B.

Phil Warnell said...

Hi Bee,

What you mentioned as what you found to be unphysical about their proposal is the same as I had gathered from your paper. However I still look forward to you eventually getting around to writing a piece that has it made more clear in the context of the more general discussion that surrounds QG itself. Then again perhaps not everyone enjoys attempting to flush out the subtleties that so often accompany the type of observations you have come to expose here. Also I can’t help thinking that you have come upon something that has ramifications that extend past just simply how DSR should be considered as to its limitations and after reading Smolin’s paper I’m left being no less suspicious this be the case..

Best,

Phil

Phil Warnell said...

Hi Steven,


I’m not so much intrigued by the thoughts of observing sharp minds clashing, yet more so the debate it has rekindled that is focused around aspects of physics being among the most adhered to basic physical assumptions. It’s also interesting for me that this would be resultant of a careful examination by a physicist whose emphasis rests with the constraints of phenomalogical considerations.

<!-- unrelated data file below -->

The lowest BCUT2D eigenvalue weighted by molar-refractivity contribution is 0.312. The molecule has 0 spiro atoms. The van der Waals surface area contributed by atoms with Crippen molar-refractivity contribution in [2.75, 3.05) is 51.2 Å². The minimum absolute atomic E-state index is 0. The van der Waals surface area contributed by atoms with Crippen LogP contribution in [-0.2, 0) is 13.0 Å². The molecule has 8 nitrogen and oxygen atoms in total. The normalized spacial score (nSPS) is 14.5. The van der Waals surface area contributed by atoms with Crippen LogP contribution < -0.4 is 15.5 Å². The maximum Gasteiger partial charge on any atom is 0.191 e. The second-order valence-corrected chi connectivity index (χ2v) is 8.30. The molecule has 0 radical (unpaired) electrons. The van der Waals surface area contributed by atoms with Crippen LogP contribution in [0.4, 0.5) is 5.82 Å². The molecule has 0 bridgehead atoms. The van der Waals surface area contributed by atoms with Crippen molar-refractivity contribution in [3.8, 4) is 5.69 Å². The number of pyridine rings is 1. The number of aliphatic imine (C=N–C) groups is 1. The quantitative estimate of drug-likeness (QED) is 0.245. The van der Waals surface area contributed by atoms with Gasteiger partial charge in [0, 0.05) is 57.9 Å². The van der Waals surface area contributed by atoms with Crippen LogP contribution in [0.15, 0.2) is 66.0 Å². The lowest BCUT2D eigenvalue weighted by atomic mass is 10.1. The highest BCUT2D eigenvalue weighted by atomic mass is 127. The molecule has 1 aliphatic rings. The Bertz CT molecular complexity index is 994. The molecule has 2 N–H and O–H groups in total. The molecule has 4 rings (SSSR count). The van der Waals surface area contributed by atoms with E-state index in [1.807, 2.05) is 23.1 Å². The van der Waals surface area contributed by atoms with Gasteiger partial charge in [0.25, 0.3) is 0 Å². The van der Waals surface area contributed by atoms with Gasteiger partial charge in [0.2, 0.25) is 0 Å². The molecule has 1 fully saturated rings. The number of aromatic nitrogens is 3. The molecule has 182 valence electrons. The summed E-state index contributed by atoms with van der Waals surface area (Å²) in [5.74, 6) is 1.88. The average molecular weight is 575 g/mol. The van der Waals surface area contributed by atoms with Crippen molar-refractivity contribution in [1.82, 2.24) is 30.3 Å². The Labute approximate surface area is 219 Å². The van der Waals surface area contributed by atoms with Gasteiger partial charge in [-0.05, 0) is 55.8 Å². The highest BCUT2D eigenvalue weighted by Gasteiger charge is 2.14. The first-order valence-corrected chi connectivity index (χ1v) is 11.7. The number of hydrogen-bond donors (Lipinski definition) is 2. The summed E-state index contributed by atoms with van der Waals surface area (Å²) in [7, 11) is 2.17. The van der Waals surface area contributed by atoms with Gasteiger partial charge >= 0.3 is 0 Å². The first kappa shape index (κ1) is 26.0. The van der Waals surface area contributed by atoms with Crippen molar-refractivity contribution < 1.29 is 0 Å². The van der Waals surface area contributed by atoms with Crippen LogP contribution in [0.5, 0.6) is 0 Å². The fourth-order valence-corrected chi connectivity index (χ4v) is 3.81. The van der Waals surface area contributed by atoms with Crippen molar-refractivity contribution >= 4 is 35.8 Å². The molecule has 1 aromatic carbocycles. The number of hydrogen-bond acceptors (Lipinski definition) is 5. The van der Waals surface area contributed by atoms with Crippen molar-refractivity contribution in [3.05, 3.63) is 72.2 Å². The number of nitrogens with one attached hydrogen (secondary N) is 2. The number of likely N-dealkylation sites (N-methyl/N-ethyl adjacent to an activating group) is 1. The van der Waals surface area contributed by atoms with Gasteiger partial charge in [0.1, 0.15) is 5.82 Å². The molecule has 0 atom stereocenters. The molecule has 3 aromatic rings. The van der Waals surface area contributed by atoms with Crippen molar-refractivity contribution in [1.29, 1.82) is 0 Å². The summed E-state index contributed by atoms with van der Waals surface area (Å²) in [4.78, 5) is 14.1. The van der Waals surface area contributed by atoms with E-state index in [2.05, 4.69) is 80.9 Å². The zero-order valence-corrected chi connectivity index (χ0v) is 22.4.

I would point out that J.S. Bell was also just such a person, who chose to keep his eye on the ball in respect to the central issues, rather than be distracted by what I would call the overlaying dogma, built on the unsupported assumptions of his times. If you have the opportunity to read it, that is if you already haven’t, I would recommend you look at what Smolin had to say about all this in his paper of this past April. The bottom line being as he expressed that is even if Sabine’s paradox can be resolved by essentially not having classical theory found able to dictate the actions of the quanta, never the less some of its most cherished assumptions will have to be re-examined in the effort to move things forward.


Best,

Phil

Plato said...

Hi Bee,

I hope over the years I have been fair to you two this way in the cross links to your postings from which you both had sparked thoughts in relation to those postings?

Was this one of yours as well??

Best,

Steven Colyer said...
This comment has been removed by the author.
Steven Colyer said...

Bee, thank you very much for your response, and my response to you would be that in the next 2-1/2 weeks ... pay NO attention to your Blog! Let the next two and a half weeks be ALL about the ESQG, that is to say The Experimental Search for Quantum Gravity Workshop (Solvay VI !) at Nordita!

Let the Wookie win, Bee, is all I'm saying. Let Stefan take over, is my suggestion. Let's hear more about quarks, gluons, or whatever Stefan talks about. Girl, you have a HUGE workshop on your plate! Let all discussion re same pass until said workshop is over, is my humble suggestion.

Or are you SO efficient that Lee and Greg can handle what needs to be handled between now and then and through?